(This article has been updated on May 31, 2011 for your enjoyment)
PART 2: War is Routine
Old Snake: War has changed. It’s no longer about nations, ideologies, or ethnicity. It’s an endless series of proxy battles fought by mercenaries and machines. War – and its consumption of life – has become a well-oiled machine.
When the first game trailers were being shown, it was a shock for many to see that the setting of Metal Gear Solid 4 was the Middle East, and more shocking yet to hear the commentary of Snake about war being “routine”. What could such a thing mean? It wasn’t the same stylish, “cool” Metal Gear world we had seen before: it was desolation and massacre for no good reason. For literally the first time ever, there was no enemy stronghold to infiltrate, no big scary dude with a Metal Gear threatening the world. Indeed, we were sneaking into an actual battlefield, a neutral agent passing through somebody else’s pointless war. Why would Kojima break his successful formula for something as bleak and complex as that?
This article has been updated on June 7, 2011 for your enjoyment.
In the previous articles, The Long, Dark Path to Metal Gear Solid 4, and Kojima VS MGS4, we looked at how Kojima’s relationship with the Metal Gear series became dysfunctional leading up to the development of Guns of the Patriots by things such as stubborn fan expectations, lack of appreciation, and outright hostility. We also studied the pre-release indicators that Kojima did not like MGS4. In this article we will look for in-game evidence that Hideo Kojima not only decided to undermine the series with the game, but communicate his own plight in its subtext.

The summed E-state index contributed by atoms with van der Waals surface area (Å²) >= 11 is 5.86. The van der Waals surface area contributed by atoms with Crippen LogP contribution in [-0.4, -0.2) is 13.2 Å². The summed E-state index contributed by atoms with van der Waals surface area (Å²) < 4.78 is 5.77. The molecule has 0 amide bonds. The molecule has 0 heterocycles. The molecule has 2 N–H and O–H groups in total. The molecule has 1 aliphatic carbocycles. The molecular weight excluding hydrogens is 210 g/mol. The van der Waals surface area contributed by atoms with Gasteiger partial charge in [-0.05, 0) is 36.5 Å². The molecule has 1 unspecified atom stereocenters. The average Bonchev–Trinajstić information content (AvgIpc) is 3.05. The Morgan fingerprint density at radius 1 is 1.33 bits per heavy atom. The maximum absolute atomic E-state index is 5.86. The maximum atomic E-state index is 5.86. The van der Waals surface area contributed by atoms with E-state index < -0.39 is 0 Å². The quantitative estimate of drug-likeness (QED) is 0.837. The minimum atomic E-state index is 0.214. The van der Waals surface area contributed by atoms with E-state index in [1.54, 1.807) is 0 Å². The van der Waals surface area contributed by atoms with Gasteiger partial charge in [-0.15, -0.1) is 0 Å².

The Scarab is among the most poorly designed units in videogame history. It may not be as terrible as these things from Smash Bros. Brawl, or the Ongogg or whatever from the Halo series, but it’s sheer ugliness is an unsettling reminder of what can happen when designers run out of ideas and just don’t care anymore. In almost every action game since the early days of the arcade there have been basic enemy units who serve as little more than cannon fodder, and usually look stupid so that your murder instinct is activated automatically. If that was the purpose of the Scarab’s design it was a great success, but it still doesn’t make it any less crappy.